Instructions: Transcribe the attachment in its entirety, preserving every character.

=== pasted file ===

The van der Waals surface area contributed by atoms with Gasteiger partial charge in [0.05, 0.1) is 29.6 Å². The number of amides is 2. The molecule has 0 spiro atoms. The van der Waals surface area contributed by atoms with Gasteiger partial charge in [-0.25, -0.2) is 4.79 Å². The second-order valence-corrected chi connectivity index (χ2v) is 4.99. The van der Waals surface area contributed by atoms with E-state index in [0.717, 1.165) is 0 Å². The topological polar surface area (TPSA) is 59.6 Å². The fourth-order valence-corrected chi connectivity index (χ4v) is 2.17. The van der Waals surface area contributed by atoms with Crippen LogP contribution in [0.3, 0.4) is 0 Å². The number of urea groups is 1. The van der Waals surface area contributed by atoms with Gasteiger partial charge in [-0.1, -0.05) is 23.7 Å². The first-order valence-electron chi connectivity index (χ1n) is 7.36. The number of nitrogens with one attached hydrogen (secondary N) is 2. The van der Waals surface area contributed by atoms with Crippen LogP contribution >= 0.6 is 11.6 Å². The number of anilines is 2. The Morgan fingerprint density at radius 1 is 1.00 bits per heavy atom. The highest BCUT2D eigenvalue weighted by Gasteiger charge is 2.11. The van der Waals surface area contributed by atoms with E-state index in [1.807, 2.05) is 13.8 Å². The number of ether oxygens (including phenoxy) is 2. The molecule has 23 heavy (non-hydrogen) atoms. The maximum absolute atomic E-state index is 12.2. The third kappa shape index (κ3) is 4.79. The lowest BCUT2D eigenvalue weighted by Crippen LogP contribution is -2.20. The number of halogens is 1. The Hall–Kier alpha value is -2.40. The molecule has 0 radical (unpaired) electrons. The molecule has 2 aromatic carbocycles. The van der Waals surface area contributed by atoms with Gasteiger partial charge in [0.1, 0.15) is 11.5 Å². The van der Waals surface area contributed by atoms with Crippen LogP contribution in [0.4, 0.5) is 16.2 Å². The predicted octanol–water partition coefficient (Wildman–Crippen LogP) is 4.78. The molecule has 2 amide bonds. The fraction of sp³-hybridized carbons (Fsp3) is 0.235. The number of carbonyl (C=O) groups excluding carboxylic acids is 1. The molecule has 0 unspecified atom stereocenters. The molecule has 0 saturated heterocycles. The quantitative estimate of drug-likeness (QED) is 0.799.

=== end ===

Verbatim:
The van der Waals surface area contributed by atoms with Gasteiger partial charge in [0.05, 0.1) is 29.6 Å². The number of amides is 2. The molecule has 0 spiro atoms. The van der Waals surface area contributed by atoms with Gasteiger partial charge in [-0.25, -0.2) is 4.79 Å². The second-order valence-corrected chi connectivity index (χ2v) is 4.99. The van der Waals surface area contributed by atoms with E-state index in [0.717, 1.165) is 0 Å². The topological polar surface area (TPSA) is 59.6 Å². The fourth-order valence-corrected chi connectivity index (χ4v) is 2.17. The van der Waals surface area contributed by atoms with Crippen LogP contribution in [0.3, 0.4) is 0 Å². The number of urea groups is 1. The van der Waals surface area contributed by atoms with Gasteiger partial charge in [-0.1, -0.05) is 23.7 Å². The first-order valence-electron chi connectivity index (χ1n) is 7.36. The number of nitrogens with one attached hydrogen (secondary N) is 2. The van der Waals surface area contributed by atoms with Crippen LogP contribution >= 0.6 is 11.6 Å². The number of anilines is 2. The Morgan fingerprint density at radius 1 is 1.00 bits per heavy atom. The highest BCUT2D eigenvalue weighted by Gasteiger charge is 2.11. The van der Waals surface area contributed by atoms with E-state index in [1.807, 2.05) is 13.8 Å². The number of ether oxygens (including phenoxy) is 2. The molecule has 23 heavy (non-hydrogen) atoms. The maximum absolute atomic E-state index is 12.2. The third kappa shape index (κ3) is 4.79. The lowest BCUT2D eigenvalue weighted by Crippen LogP contribution is -2.20. The number of halogens is 1. The Hall–Kier alpha value is -2.40. The molecule has 0 radical (unpaired) electrons. The molecule has 2 aromatic carbocycles. The van der Waals surface area contributed by atoms with Gasteiger partial charge in [0.1, 0.15) is 11.5 Å². The van der Waals surface area contributed by atoms with Crippen LogP contribution in [0.4, 0.5) is 16.2 Å². The predicted octanol–water partition coefficient (Wildman–Crippen LogP) is 4.78. The molecule has 2 amide bonds. The fraction of sp³-hybridized carbons (Fsp3) is 0.235. The number of carbonyl (C=O) groups excluding carboxylic acids is 1. The molecule has 0 unspecified atom stereocenters. The molecule has 0 saturated heterocycles. The quantitative estimate of drug-likeness (QED) is 0.799.